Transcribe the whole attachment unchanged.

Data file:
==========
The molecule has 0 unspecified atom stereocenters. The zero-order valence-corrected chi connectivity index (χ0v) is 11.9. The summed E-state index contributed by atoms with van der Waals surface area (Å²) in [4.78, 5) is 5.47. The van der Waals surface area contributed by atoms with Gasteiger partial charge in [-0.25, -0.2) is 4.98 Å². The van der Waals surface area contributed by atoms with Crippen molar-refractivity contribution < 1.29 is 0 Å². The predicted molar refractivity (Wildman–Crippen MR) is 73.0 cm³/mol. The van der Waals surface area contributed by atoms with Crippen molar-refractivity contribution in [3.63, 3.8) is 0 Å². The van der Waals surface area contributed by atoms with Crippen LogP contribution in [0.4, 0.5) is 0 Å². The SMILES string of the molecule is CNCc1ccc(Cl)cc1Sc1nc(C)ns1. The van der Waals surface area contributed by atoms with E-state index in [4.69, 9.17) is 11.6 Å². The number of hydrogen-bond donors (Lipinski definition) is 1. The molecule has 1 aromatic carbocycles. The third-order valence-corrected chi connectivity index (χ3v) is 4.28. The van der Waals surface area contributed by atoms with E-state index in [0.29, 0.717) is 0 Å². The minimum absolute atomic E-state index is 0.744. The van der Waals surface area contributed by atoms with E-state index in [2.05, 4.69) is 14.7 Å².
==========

The molecule has 0 unspecified atom stereocenters. The zero-order valence-corrected chi connectivity index (χ0v) is 11.9. The summed E-state index contributed by atoms with van der Waals surface area (Å²) in [4.78, 5) is 5.47. The van der Waals surface area contributed by atoms with Gasteiger partial charge in [-0.25, -0.2) is 4.98 Å². The van der Waals surface area contributed by atoms with Crippen molar-refractivity contribution < 1.29 is 0 Å². The predicted molar refractivity (Wildman–Crippen MR) is 73.0 cm³/mol. The van der Waals surface area contributed by atoms with Crippen molar-refractivity contribution in [3.63, 3.8) is 0 Å². The van der Waals surface area contributed by atoms with Crippen LogP contribution in [0.4, 0.5) is 0 Å². The SMILES string of the molecule is CNCc1ccc(Cl)cc1Sc1nc(C)ns1. The van der Waals surface area contributed by atoms with E-state index in [4.69, 9.17) is 11.6 Å². The number of hydrogen-bond donors (Lipinski definition) is 1. The molecule has 1 aromatic carbocycles. The third-order valence-corrected chi connectivity index (χ3v) is 4.28. The van der Waals surface area contributed by atoms with E-state index in [0.29, 0.717) is 0 Å². The minimum absolute atomic E-state index is 0.744. The van der Waals surface area contributed by atoms with E-state index in [2.05, 4.69) is 14.7 Å².